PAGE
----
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Bible Commentaries

Gary H. Everett's Study Notes on the Holy Scriptures

Psalms 41

Verses 1-13

Psalms 41:0

Psalms 41:9 Yea, mine own familiar friend, in whom I trusted, which did eat of my bread, hath lifted up his heel against me.

Psalms 41:9 Comments - Psalms 41:9 is a prophecy of the betrayal of Jesus by Judas Iscariot, which is referred to in John 13:18.

John 13:18, “I speak not of you all: I know whom I have chosen: but that the scripture may be fulfilled, He that eateth bread with me hath lifted up his heel against me.”

“Yea, mine own familiar friend” Judas was chosen by Jesus Christ to be one of the twelve apostles (Matthew 10:1). Jesus spent three years with these men, training them and befriending them. In the story of Absalom’s effort to upsurpt the throne of David (2 Samuel 15:1 to 2 Samuel 18:33), many of David’s government officials forsook the king and followed Absalom. These betrayers had eaten at the king’s table for years. One possible friend David could be referring to in Psalms 41:9 is Ahithophel, the counselor of David. Note the similar experiences of Ahithophel and Judas. Both ate bread with their master on many occasions (2 Samuel 15:31 and John 13:26). Both betrayed their master and went out and hung themselves (2 Samuel 17:23 and Matthew 27:5).

Matthew 10:4, “Simon the Canaanite, and Judas Iscariot, who also betrayed him.”

2 Samuel 15:31, “And one told David, saying, Ahithophel is among the conspirators with Absalom. And David said, O LORD, I pray thee, turn the counsel of Ahithophel into foolishness.”

John 13:26, “Jesus answered, He it is, to whom I shall give a sop, when I have dipped it. And when he had dipped the sop, he gave it to Judas Iscariot, the son of Simon.”

2 Samuel 17:23, “And when Ahithophel saw that his counsel was not followed, he saddled his ass, and arose, and gat him home to his house, to his city, and put his household in order, and hanged himself, and died, and was buried in the sepulchre of his father.”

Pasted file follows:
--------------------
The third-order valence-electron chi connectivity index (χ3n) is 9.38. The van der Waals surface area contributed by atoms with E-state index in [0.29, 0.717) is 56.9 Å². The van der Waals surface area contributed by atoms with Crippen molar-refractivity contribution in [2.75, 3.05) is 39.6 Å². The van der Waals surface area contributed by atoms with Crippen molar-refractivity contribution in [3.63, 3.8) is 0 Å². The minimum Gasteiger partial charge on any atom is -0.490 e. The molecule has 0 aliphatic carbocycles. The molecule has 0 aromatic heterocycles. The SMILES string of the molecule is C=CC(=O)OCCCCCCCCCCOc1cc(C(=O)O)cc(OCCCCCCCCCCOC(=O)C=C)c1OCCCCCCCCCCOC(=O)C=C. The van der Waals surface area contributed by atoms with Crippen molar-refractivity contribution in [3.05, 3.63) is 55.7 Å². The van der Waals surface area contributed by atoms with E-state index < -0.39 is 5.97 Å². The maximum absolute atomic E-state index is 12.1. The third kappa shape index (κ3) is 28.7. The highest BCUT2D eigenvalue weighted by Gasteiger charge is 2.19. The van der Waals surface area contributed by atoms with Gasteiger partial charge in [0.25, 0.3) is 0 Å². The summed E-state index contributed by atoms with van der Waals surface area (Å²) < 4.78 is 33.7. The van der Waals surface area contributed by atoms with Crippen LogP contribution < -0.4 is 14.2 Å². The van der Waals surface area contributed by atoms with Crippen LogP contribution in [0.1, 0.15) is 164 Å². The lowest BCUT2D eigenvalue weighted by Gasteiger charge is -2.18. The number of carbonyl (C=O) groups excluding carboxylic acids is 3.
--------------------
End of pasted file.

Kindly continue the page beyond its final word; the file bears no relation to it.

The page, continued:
Matthew 27:5, “And he cast down the pieces of silver in the temple, and departed, and went and hanged himself.”

“in whom I trusted” Judas Iscariot was entrusted with the money bag as Jesus and the Twelve travelled throughout Palestine (John 12:6; John 13:29).

John 12:6, “This he said, not that he cared for the poor; but because he was a thief, and had the bag, and bare what was put therein.”

John 13:29, “For some of them thought, because Judas had the bag, that Jesus had said unto him, Buy those things that we have need of against the feast; or, that he should give something to the poor.”

“hath lifted up his heel against me” - Judas Iscariot lifted up his heel against Jesus Christ in the sense that he tried to crush Him and destroy Him through his betrayal. Note the use of this same idiom in Genesis 3:15, which describes the heel of the Messiah bruising the head of Satan.

Genesis 3:15, “And I will put enmity between thee and the woman, and between thy seed and her seed; it shall bruise thy head, and thou shalt bruise his heel.”

Psalms 41:13 Blessed be the LORD God of Israel from everlasting, and to everlasting. Amen, and Amen.

Psalms 41:13 Comments - Psalms 41:13 is considered the closing doxology of Book 1 of Psalms. Therefore, this verse can be considered as a separate verse from Psalms 41:0.

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Bibliographical Information
Everett, Gary H. "Commentary on Psalms 41". Gary H. Everett's Study Notes on the Holy Scriptures. https://www.studylight.org/commentaries/eng/ghe/psalms-41.html. 2013.